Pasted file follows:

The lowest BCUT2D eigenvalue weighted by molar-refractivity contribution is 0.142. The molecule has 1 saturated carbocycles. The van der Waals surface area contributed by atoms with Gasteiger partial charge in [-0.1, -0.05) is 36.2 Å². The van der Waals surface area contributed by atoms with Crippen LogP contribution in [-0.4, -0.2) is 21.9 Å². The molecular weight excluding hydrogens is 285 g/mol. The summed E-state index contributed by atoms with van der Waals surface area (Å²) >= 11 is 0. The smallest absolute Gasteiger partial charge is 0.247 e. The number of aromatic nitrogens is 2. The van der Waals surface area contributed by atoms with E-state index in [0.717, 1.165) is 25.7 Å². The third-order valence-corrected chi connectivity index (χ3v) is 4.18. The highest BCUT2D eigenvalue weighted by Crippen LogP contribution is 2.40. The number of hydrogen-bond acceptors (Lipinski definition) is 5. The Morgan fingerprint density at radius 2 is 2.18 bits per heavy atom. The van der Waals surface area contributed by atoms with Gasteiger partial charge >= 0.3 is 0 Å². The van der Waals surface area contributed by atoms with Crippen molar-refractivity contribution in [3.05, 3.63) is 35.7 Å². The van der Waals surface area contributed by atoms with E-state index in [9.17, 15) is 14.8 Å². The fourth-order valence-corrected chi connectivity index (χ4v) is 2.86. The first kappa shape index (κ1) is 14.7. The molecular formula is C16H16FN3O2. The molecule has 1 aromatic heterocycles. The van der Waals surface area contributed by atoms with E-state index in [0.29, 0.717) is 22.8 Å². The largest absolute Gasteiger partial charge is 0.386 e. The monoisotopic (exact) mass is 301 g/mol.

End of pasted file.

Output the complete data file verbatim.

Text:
The lowest BCUT2D eigenvalue weighted by molar-refractivity contribution is 0.142. The molecule has 1 saturated carbocycles. The van der Waals surface area contributed by atoms with Gasteiger partial charge in [-0.1, -0.05) is 36.2 Å². The van der Waals surface area contributed by atoms with Crippen LogP contribution in [-0.4, -0.2) is 21.9 Å². The molecular weight excluding hydrogens is 285 g/mol. The summed E-state index contributed by atoms with van der Waals surface area (Å²) >= 11 is 0. The smallest absolute Gasteiger partial charge is 0.247 e. The number of aromatic nitrogens is 2. The van der Waals surface area contributed by atoms with E-state index in [0.717, 1.165) is 25.7 Å². The third-order valence-corrected chi connectivity index (χ3v) is 4.18. The highest BCUT2D eigenvalue weighted by Crippen LogP contribution is 2.40. The number of hydrogen-bond acceptors (Lipinski definition) is 5. The Morgan fingerprint density at radius 2 is 2.18 bits per heavy atom. The van der Waals surface area contributed by atoms with Gasteiger partial charge >= 0.3 is 0 Å². The van der Waals surface area contributed by atoms with Crippen molar-refractivity contribution in [3.05, 3.63) is 35.7 Å². The van der Waals surface area contributed by atoms with E-state index in [9.17, 15) is 14.8 Å². The fourth-order valence-corrected chi connectivity index (χ4v) is 2.86. The first kappa shape index (κ1) is 14.7. The molecular formula is C16H16FN3O2. The molecule has 1 aromatic heterocycles. The van der Waals surface area contributed by atoms with E-state index in [0.29, 0.717) is 22.8 Å². The largest absolute Gasteiger partial charge is 0.386 e. The monoisotopic (exact) mass is 301 g/mol.